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The Error at the Heart of the Dodd-Frank Act

August 1, 2011
By Peter J. Wallison

This paper, written by American Enterprise Institute fellow Peter Wallison, examines the error underlying lawmakers’ passage of the Dodd–Frank Wall Street Reform and Consumer Protection Act of 2010.

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This paper, written by American Enterprise Institute fellow Peter Wallison, examines the error underlying lawmakers’ passage of the Dodd–Frank Wall Street Reform and Consumer Protection Act of 2010.

Dodd-Frank is geared towards solving the wrong problem, Wallison writes.

“The underlying assumption of the Dodd-Frank Act (DFA) is that the 2008 financial crisis was caused by the disorderly bankruptcy of Lehman Brothers,” Wallison wrote. “This is evident in the statements of officials and the principal elements of the act, which would tighten the regulation of large financial institutions to prevent their failing, and establish an ‘orderly resolution’ system outside of bankruptcy if they do. The financial crisis, however, was caused by the mortgage meltdown, a sudden and sharp decline in housing and mortgage values as a massive housing bubble collapsed in 2007. This scenario is known to scholars as a ‘common shock’—a sudden decline in the value of a widely held asset—which causes instability or insolvency among many financial institutions. In this light, the principal elements of Dodd-Frank turn out to be useless as a defense against a future crisis.”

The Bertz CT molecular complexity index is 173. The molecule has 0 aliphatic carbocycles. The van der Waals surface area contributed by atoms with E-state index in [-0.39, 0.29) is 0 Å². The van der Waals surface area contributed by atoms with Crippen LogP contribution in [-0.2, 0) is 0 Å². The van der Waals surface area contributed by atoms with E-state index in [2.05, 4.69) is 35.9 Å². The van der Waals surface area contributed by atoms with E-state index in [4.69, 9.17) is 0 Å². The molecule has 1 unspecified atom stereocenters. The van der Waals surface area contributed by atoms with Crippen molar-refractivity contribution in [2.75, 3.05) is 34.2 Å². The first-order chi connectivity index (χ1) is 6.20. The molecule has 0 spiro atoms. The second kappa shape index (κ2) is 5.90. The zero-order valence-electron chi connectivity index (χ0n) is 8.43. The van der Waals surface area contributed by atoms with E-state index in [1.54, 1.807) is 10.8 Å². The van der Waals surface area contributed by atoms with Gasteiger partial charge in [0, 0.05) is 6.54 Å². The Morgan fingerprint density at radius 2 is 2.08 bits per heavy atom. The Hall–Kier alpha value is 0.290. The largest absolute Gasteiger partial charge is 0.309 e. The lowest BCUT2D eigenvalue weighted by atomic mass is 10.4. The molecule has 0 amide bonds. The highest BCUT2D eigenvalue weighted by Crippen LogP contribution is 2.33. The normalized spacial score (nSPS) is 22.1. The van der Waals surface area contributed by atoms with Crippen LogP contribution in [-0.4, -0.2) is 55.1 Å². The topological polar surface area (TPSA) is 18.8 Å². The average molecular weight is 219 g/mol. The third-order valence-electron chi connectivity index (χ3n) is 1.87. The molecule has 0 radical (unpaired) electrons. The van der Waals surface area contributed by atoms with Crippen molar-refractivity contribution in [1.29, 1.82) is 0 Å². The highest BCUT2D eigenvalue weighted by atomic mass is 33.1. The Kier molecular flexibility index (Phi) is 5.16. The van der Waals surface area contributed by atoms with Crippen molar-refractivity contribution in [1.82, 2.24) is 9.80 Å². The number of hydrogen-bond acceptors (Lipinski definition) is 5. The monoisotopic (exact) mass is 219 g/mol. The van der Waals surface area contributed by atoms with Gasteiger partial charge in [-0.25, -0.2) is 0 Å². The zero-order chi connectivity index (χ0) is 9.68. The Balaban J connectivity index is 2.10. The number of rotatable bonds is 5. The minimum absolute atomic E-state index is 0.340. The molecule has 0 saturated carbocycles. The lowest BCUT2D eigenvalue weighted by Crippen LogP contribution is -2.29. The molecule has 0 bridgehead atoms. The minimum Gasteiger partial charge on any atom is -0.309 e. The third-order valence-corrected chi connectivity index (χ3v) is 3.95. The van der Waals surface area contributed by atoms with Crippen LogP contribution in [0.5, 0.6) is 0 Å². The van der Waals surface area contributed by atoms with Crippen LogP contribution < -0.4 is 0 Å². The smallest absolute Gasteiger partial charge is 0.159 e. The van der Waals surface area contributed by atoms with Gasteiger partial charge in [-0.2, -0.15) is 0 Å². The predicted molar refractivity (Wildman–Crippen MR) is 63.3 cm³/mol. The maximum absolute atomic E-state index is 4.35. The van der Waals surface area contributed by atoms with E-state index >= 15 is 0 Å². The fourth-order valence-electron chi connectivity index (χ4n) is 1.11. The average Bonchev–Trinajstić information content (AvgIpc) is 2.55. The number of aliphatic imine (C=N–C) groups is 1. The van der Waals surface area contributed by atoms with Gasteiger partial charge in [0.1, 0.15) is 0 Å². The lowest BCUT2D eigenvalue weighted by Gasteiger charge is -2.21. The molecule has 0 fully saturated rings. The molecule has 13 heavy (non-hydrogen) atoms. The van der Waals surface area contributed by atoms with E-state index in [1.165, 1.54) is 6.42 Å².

Wallison writes that Dodd-Frank is negatively affecting many businesses, because it solves the wrong problem.

“It is possible that this effect is already being felt in credit restrictions and the unwillingness of businesses to expand and hire new employees,” Wallison wrote. “Moreover, these provisions are not likely to help prevent a financial crisis: orderly resolution will not prevent or ameliorate the effects of a common shock, and is likely unnecessary in the absence of a common shock Nevertheless, it is a legitimate question whether—simply by giving the FDIC the authority to replace the bankruptcy system under certain circumstances—the DFA reduced the likelihood of a financial crisis. In other words, if Lehman had been placed into the orderly resolution process of the DFA, rather than into bankruptcy, would that have reduced the chaos that followed Lehman’s bankruptcy? The answer to this question is fairly obviously ‘no.’”
 
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